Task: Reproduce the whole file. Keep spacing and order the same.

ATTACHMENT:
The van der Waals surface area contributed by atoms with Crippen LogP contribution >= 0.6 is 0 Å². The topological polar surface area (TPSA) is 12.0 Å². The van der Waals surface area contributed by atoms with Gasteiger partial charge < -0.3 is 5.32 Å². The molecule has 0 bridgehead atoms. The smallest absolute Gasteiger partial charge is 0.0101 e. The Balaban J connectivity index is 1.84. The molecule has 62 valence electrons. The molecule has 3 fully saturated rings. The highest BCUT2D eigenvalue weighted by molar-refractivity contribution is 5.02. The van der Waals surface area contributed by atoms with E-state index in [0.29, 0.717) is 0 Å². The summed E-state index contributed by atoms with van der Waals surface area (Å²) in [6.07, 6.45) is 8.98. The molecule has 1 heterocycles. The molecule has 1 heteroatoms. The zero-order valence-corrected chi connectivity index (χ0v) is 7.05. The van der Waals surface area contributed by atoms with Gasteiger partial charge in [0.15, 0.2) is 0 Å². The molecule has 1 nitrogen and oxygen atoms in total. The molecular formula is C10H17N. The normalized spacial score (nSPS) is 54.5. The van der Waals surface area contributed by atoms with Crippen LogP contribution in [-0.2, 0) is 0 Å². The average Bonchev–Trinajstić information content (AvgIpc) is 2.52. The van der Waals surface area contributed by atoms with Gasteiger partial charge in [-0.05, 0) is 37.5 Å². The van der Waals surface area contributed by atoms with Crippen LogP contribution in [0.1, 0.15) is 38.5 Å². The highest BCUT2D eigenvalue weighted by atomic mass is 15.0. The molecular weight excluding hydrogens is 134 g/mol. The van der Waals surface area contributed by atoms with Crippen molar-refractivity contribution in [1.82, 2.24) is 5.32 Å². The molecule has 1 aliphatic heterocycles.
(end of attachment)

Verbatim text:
The van der Waals surface area contributed by atoms with Crippen LogP contribution >= 0.6 is 0 Å². The topological polar surface area (TPSA) is 12.0 Å². The van der Waals surface area contributed by atoms with Gasteiger partial charge < -0.3 is 5.32 Å². The molecule has 0 bridgehead atoms. The smallest absolute Gasteiger partial charge is 0.0101 e. The Balaban J connectivity index is 1.84. The molecule has 62 valence electrons. The molecule has 3 fully saturated rings. The highest BCUT2D eigenvalue weighted by molar-refractivity contribution is 5.02. The van der Waals surface area contributed by atoms with E-state index in [0.29, 0.717) is 0 Å². The summed E-state index contributed by atoms with van der Waals surface area (Å²) in [6.07, 6.45) is 8.98. The molecule has 1 heterocycles. The molecule has 1 heteroatoms. The zero-order valence-corrected chi connectivity index (χ0v) is 7.05. The van der Waals surface area contributed by atoms with Gasteiger partial charge in [0.15, 0.2) is 0 Å². The molecule has 1 nitrogen and oxygen atoms in total. The molecular formula is C10H17N. The normalized spacial score (nSPS) is 54.5. The van der Waals surface area contributed by atoms with Crippen LogP contribution in [-0.2, 0) is 0 Å². The average Bonchev–Trinajstić information content (AvgIpc) is 2.52. The van der Waals surface area contributed by atoms with Gasteiger partial charge in [-0.05, 0) is 37.5 Å². The van der Waals surface area contributed by atoms with Crippen LogP contribution in [0.1, 0.15) is 38.5 Å². The highest BCUT2D eigenvalue weighted by atomic mass is 15.0. The molecular weight excluding hydrogens is 134 g/mol. The van der Waals surface area contributed by atoms with Crippen molar-refractivity contribution in [1.82, 2.24) is 5.32 Å². The molecule has 1 aliphatic heterocycles.